Brightness, which is the amount of light given out from a bulb, is quantified in lumens. Most LEDs will specify an output in lumens. To replace a 50 watt halogen you need an LED with at least 400 lumens of output. However, based on our experience some LED suppliers significant overstate their output in lumens. Given the efficiencies of most LEDs are similar, probably the simplest rule of thumb is to pick an LED with a power consumption of at least 4.5 watts, and this should provide enough light to replace a 50 watt halogen – but test this using the example bulbs in the kit. But, if you intend purchasing a bulb over 7 watts, you might find it is actually overly bright!
The brightness is affected by the spacing of the lights in the ceiling, their beam angle (intensity) and how far from the working surface they are. The wider the beam angle the more area the light coming out of the bulb has to cover and therefore generally the less intense the lighting level is. This is however complicated because wider beam angles lights will create more overlaps with neighbouring bulbs reinforcing their output.
Standard halogen downlighters have a beam angle of about 38 degrees. However until you try some replacement LEDs you don’t know whether this is a good guide for their replacement? It is best to try same example bulbs first. Bear in mind that if you go for a wider beam angle the intensity of a beam will reduce, but cover a wider area. But, in the middle of a room, with wider beam angles it is likely that you will get more overlap from nearby lights providing the same overall intensity. The diagram below tries to illustrate this:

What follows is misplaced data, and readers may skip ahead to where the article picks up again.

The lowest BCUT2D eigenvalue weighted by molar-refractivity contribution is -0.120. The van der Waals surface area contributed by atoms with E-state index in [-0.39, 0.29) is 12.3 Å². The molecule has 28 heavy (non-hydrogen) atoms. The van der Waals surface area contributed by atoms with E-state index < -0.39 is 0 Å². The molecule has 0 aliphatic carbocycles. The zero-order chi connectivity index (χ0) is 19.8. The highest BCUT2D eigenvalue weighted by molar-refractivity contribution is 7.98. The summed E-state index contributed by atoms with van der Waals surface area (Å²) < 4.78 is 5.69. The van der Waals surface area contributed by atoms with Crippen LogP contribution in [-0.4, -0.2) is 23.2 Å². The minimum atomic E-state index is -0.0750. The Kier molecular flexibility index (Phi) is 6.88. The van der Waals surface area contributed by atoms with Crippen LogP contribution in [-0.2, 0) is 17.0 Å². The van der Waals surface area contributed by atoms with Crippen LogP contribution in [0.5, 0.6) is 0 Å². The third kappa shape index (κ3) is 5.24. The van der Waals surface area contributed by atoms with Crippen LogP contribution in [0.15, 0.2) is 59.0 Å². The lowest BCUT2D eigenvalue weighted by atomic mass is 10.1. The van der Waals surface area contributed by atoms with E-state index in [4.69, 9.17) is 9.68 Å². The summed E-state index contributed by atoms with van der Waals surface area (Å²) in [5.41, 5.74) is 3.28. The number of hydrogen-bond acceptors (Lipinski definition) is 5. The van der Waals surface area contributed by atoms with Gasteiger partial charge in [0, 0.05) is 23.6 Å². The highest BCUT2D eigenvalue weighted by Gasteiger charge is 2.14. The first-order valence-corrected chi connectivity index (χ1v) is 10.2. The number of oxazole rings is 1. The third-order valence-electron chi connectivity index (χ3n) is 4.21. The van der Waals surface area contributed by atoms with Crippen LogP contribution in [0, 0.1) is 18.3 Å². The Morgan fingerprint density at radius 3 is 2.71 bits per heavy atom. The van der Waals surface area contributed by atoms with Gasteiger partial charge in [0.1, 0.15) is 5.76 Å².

To further complicate the decisions the intensity of the light varies by 50% between the centre and outside of lights, for both halogens and the differing types of LEDs. Therefore when checking beam angles it is probably best to test empirically using the examples in the kit, it is very difficult to do it on theoretically. You should be particularly careful if you have work surfaces which need illuminating on the periphery of a room.
LED bulbs vary in ‘colour temperature’ from ‘Warm White’ (yellow) through ‘Day White’ (like daylight) to ‘Cool White’. These temperatures are generally quantified in ‘Kelvin’ (K), so a ‘Warm White’ bulb might correspond to 2700K to 3000K. Halogen bulbs are ‘warm’ and about 3000K. Colour is a personal choice but generally you want bluer colours in ‘active’ rooms like a kitchen and warmer yellower colours in ‘relaxing’ rooms like lounges and bedrooms. The chart below illustrates this:
Generally warmer LEDs are slightly less bright than colder/bluer LEDs because the warmer LEDs are produced by coating the whiter LEDs with phosphorus which emits warmer colours but also absorbs some of the output from the white LED making it less efficient.